In depth: Everything you need to know about the 2021 elections

ITV News Political Correspondent Romilly Weeks explains how the West Midlands, Hartlepool and Tees Valley are the key battlegrounds for Boris Johnson and Keir Starmer

Words by ITV News Election Analyst Colin Rallings

Elections are back. And tomorrow virtually every elector in Great Britain will have the opportunity to vote for the first time since the general election in December 2019.

The contests for the Scottish Parliament and Welsh Senedd are key to their countries’ governance.

In Scotland, the SNP fell two seats short of the 65 required for an overall majority at the last elections in 2016. They are now anxious to make the necessary gains to ensure that any proposal to hold a second referendum on Scottish independence will carry greater weight.

On paper, seven seats would fall to them with just a 2% swing from either Labour or the Conservatives.

But the electoral system makes things more complicated. Voters have two votes. One for a constituency representative and one for a party at regional level.

ITV News Political Editor Robert Peston explains how SNP's majority will be a "crisis" for Boris Johnson and if Labour loses the by-election in Hartlepool it will be "terrible" for Sir Keir Starmer

Constituency level victories are discounted when it comes to allocating regional seats so a gain at one level can often bring a loss at the other.

The idea is to make the final result a more proportional representation of the votes cast for each party but means that winning a majority is difficult to achieve.

The ‘pro-union’ parties have a common interest in denying the SNP such a majority of course, but have their own battles to fight.

Labour was long dominant in Scotland but now has a single MP at Westminster. It was beaten into second place by the Conservatives in 2016 and at the 2017 and 2019 general elections.

The Conservatives have benefited from support among voters who reject independence and wanted to leave the EU and will be keen to preserve that coalition.

Polling stations will be open from 7am to 10pm. Credit: PA

They are targeting several SNP seats in the north east of Scotland where they had general election success in 2017, especially.

Labour needs to show evidence of recovery in the industrial central belt including in Glasgow where the SNP currently holds all seats at both Holyrood and Westminster.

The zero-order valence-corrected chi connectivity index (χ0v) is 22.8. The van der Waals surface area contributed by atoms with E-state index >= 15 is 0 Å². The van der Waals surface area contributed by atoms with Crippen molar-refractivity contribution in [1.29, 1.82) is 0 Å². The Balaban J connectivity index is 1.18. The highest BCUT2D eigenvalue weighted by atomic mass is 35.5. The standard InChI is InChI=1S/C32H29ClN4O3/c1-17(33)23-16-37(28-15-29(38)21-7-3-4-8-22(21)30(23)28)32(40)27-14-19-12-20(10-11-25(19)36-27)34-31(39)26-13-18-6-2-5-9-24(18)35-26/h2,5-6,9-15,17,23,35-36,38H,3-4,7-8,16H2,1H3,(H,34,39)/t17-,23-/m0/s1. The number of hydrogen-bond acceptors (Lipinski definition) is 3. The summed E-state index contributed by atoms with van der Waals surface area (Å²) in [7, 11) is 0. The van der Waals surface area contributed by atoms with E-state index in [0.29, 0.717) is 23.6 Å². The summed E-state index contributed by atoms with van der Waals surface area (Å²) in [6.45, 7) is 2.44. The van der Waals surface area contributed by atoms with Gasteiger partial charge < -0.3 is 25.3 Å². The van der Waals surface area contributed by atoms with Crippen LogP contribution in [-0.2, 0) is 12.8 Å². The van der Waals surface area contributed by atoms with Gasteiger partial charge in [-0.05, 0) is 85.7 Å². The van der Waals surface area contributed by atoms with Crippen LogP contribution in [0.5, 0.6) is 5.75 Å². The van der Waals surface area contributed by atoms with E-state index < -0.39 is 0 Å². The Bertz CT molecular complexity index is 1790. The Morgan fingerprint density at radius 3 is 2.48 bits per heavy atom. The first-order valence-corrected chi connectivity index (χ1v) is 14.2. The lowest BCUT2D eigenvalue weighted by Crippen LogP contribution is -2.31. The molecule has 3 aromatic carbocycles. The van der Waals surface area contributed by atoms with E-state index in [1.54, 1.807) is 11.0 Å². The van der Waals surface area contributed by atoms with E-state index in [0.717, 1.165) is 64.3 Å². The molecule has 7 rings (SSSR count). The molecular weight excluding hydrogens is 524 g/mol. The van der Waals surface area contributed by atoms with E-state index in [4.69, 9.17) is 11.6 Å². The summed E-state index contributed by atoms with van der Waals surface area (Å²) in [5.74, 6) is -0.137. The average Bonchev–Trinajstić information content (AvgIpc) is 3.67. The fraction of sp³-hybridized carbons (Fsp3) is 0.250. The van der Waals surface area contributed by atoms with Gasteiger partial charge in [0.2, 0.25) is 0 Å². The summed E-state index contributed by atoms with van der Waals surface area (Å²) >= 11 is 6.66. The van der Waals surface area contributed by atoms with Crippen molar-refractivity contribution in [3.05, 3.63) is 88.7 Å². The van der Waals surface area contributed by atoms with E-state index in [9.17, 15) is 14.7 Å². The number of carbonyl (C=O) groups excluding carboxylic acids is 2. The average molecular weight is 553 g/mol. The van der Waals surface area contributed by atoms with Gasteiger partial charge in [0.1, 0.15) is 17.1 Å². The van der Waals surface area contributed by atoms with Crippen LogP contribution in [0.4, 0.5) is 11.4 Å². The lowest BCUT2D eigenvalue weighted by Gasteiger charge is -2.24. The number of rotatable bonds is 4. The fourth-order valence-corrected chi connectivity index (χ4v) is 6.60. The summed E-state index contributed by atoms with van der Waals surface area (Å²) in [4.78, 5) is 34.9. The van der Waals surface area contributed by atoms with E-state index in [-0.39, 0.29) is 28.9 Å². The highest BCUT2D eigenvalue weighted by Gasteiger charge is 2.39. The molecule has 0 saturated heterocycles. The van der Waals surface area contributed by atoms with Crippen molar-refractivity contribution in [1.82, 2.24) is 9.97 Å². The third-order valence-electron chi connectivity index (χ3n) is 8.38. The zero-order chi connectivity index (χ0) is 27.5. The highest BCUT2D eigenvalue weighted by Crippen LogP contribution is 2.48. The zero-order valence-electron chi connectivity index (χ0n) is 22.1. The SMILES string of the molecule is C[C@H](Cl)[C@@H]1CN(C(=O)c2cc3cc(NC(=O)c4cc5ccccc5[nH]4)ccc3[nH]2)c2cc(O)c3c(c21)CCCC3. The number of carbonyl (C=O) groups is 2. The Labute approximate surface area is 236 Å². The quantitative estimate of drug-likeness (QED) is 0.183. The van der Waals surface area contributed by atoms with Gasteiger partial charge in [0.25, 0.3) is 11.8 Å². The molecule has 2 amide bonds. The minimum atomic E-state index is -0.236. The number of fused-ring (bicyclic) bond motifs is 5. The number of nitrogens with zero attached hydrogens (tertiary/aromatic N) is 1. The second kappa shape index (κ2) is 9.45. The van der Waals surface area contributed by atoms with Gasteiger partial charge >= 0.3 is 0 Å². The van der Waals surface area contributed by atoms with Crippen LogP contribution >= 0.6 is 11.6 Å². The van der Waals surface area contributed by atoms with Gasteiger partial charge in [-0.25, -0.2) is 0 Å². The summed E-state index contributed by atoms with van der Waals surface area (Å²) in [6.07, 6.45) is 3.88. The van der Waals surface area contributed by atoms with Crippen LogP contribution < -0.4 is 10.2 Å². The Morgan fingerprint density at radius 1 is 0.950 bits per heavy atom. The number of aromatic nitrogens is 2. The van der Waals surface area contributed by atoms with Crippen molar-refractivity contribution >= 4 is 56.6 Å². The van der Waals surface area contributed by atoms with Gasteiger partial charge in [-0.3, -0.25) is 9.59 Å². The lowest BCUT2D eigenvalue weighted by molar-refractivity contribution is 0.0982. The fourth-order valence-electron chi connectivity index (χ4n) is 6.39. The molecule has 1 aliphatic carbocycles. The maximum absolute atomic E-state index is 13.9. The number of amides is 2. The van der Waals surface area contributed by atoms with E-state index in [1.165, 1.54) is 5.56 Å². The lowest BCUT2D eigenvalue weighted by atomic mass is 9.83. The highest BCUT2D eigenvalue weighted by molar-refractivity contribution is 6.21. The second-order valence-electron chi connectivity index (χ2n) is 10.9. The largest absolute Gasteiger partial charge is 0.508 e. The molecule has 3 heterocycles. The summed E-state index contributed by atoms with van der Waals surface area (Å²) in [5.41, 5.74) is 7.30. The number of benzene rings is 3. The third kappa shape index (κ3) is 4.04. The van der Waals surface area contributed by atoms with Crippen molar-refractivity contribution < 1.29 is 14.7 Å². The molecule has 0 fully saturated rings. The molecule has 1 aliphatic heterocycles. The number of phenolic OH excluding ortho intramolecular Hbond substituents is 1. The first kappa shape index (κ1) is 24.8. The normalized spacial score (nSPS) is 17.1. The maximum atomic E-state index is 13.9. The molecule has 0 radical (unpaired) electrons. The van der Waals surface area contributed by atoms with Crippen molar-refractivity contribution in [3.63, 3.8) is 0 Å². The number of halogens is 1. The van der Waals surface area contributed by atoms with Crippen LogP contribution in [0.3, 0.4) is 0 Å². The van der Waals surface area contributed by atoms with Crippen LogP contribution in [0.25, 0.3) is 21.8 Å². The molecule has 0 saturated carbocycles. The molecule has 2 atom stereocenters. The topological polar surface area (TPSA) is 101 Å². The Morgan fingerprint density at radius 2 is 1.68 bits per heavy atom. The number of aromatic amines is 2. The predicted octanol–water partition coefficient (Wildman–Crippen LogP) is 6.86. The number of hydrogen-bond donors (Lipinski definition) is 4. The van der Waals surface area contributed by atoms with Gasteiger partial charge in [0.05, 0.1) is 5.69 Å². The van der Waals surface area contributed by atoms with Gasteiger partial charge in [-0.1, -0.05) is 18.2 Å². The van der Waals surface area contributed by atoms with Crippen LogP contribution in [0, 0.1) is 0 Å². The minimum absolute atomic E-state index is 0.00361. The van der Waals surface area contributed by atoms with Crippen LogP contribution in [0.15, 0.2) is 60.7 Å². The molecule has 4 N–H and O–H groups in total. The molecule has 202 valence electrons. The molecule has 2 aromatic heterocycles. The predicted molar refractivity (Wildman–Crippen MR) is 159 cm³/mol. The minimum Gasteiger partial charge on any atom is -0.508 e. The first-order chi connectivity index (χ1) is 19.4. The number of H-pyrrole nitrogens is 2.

The Greens, who could help Nicola Sturgeon to govern if she falls short, have a solid record at regional level at least, but the Liberal Democrats have struggled in Scotland as elsewhere in Britain in recent years.

Alex Salmond’s new Alba Party would be a strong supporter of a quick independence referendum, but polls suggest it has failed to make much impact in the campaign.

ITV Wales Political Editor Adrian Masters explains how Labour's power in Wales could be at risk in the election

The electoral system in Wales is similar to that in Scotland. Labour has never had a clear majority, but there has always been a Labour First Minister.

Despite general approval of Mark Drakeford’s handling of the pandemic, they are now under pressure in parts of their former heartland – the so-called ‘red wall’.

Four constituencies in north Wales which Labour won at the last Senedd elections went Conservative in 2019. The party may now need a coalition agreement to retain power.

First Ministers Nicola Sturgeon and Mark Drakeford are likely to retain power in Scotland and Wales. Credit: PA

Plaid Cymru came second to Labour in constituency votes at the first three devolved elections in Wales and won a single seat more than the Conservatives last time.

The party expects to do better at these contests than at Westminster elections and this time is urging electors to support it with their regional vote regardless of the tactical situation in each constituency.

The Liberal Democrats have a single seat in the Senedd which may now be in jeopardy. They could manage no better than fifth behind UKIP (who won seven regional seats) in 2016.

UKIP are fielding candidates again, though with much less likelihood of success, as are the Greens and a handful of other smaller parties.

The elections in England are less immediately consequential. Most attention will focus on the Hartlepool parliamentary by-election.

The Hartlepool House of Commons seat could fall to the Tories for the first time in its history. Credit: AP

This has been a Labour seat for all but five years since the Second World War, though the party faces a tough fight to hold on.

Hartlepool is an isolated community on the north sea coast and its local politics have been chaotic in recent times with councillors elected under one label then defecting to another party, be it Brexit or Socialist Labour.

In 2019, it saw the third best Brexit Party performance in the country with Labour’s winning share of the vote its fourth lowest anywhere. At the 2016 EU Referendum, nearly 70% of electors chose to ‘leave’.